but, once captured, he longed to leave them.
Paradoxically, he could not rest easy without their
complete adoration.
• Byron had wooed her passionately for two months and
then ignored her.
• 1812 He also told her to go to Ireland [to join her
husband] for both their sakes. She did so however
unwillingly; but this was the effective end of their
relationship. But they continued to write, perhaps
because he feared another hysterical outburst.
• 1813 He tried to avoid her at all cost.
http://englishhistory.net/byron/lclamb.html
Text & Context: Example II
“Neutral Tones”
• What does the title mean? What images &
metaphors are used? Pattern?
• Connotation: Tone: color quality and speaking
style  Is the speaker’s tone neutral?
 white, ash, gray,
• metaphors: riddles, words (played to and fro),
ominous bird, dead smile.
• Pattern: Is the last stanza a present
condensation of the previous experience?
(chidden  curst, gray  tree, eyes, smile 
face)
Text & Context: Example II
“Neutral Tones”
• Pattern (2):variation of sentence length
(the 2nd and 3rd longer). Alternation of
long vowels and short vowels and
explosives
• Tone: bitter
Text & Context: Example II
“Neutral Tones” in Context
• Compared with “When We Two Parted”
• Poems about being deceived by male
poets;
• Both show their bitterness and obsession
by the love over a period of time.
Text & Context: Example III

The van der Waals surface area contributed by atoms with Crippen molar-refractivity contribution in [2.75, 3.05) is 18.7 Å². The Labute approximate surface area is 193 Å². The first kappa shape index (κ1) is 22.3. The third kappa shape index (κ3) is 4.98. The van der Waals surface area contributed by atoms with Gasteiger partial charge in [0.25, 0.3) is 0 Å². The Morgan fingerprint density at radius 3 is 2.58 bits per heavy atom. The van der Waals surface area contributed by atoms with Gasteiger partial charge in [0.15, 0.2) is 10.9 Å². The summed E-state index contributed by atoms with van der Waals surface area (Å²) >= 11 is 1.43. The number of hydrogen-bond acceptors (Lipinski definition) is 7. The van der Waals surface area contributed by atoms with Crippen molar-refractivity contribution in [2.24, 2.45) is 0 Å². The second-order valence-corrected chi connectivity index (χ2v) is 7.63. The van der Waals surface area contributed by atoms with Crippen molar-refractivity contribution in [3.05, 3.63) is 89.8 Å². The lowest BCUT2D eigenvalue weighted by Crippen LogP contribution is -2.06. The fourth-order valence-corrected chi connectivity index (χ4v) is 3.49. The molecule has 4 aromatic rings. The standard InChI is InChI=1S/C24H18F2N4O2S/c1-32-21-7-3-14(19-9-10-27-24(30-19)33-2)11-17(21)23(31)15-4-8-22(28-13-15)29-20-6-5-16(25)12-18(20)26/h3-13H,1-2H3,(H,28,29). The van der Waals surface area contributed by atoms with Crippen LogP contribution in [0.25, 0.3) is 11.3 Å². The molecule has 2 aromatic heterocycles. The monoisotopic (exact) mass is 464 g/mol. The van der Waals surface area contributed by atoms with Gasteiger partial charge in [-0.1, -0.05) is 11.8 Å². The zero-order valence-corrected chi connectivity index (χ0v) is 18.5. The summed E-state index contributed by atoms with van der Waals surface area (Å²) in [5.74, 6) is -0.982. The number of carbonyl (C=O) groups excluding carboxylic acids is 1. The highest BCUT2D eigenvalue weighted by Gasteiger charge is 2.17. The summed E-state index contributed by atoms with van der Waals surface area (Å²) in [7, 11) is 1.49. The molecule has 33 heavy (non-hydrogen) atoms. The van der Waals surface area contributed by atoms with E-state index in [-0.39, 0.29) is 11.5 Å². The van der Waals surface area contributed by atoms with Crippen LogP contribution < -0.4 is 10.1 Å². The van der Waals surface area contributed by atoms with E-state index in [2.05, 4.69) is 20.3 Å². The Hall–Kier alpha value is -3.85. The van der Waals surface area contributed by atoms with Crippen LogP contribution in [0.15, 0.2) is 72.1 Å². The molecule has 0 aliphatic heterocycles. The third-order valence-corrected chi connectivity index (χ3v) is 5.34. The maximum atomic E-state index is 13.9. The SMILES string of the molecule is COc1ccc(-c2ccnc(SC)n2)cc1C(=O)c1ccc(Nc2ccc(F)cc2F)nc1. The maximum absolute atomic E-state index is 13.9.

“The Going”
• Meaning?
– ‘The going”  close your term here, up
and be gone; great going; vanishing;
Compared to “morning harden upon the
wall, ”
– Me: sick, a dead man held on end, undone
• Pattern? Repetition & Variation:
– Why . . .
– “me”
Text & Context: Example III
“The Going” in Context 1
• Of the first of a sequence called Poems 191213. Hardy gave the whole sequence a Latin
epigraph Veteris vestigia fammae, which
means ‘Traces of an ancient flame’. They
were written in the months after the death of
his wife, Emma, who died on 27 Nov. 1912.
(Hardy was 72 then.) p. 155•
Source: Texts and Contexts: introducing literature and language study. Adrian
Beard. NY: Routledge, 2001
Text & Context: Example III
“The Going” in Context 1
• Hardy and Emma were antagonistic; possible
reasons: religious, class, sex, rivalry (she
envied his fame) or Hardy’s disloyalty (he
loved several beautiful and aristocratic
women with literary aspiration).
• Emma suffered from unpleasant illness for
quite a while and her death was not
unexpected. Right after her death, Hardy’s
lover, Florence Dugdale, moves in to live with
him.
Text & Context: Example III
“The Going” in Context 1
• Emma copied a great deal of Hardy’s
manuscript for him. But her work and her
authorship were mostly repressed.
• One of Emma’s diary entries was “What I
think of my Husband,” which was burned up
by Hardy.
• Dugdale’s name, on the other hand, was
frequently used by Hardy to express his
opinions in essays or letters. After Hardy’s
death, she published his biography, which
was later found out to be written by Hardy.
Text & Context: Example III
“The Going” in Context 2
• Compared with Wordsworth’s “A
Slumber did my Spirit Seal” –
– Wordsworth’s poem shows a gradual
process of acceptance of death;
– Hardy’s shows a self-centered feeling of
guilt and regret.
Text & Context: Example III
“The Going” in Context 3
•
Compared with Christina Rossetti’s
poems
1. “After Death”: Her treatment of love;
“The Going”
2. “Bourne”: Her use of death as a way of
self-preservation.
“A Slumber”
Text & Context: Christina Rossetti
Example IV –paintings of D. G. Rossetti
Example IV
“Song” in Context --Romantized
• 當我死去的時候 親愛 你別為我唱悲傷的歌
我墳上不必安插薔薇 也無須濃蔭的柏樹 讓蓋
著我的青青的草 淋著雨也沾著露珠 假如你願
意請記著我 要是你甘心忘了我
• 在悠久的昏幕中遺忘 陽光不升起也不消翳 我
也許 也許我還記得你 我也許把你忘記 啦...
我在見不到地面的清蔭 覺不到雨露的甜蜜 我
再聽不到夜鶯的歌喉 在黑夜裡頭傾吐悲啼 在
悠久的墳墓中迷惘 陽光不升起也不消翳 我也
許 也許我還記得你 我也許把你忘記
•
歌(電影『閃亮的日子』插曲) 作詞:徐志摩/羅大佑
作曲:羅大佑
Example V:
“Convergence of the Twain” (1912)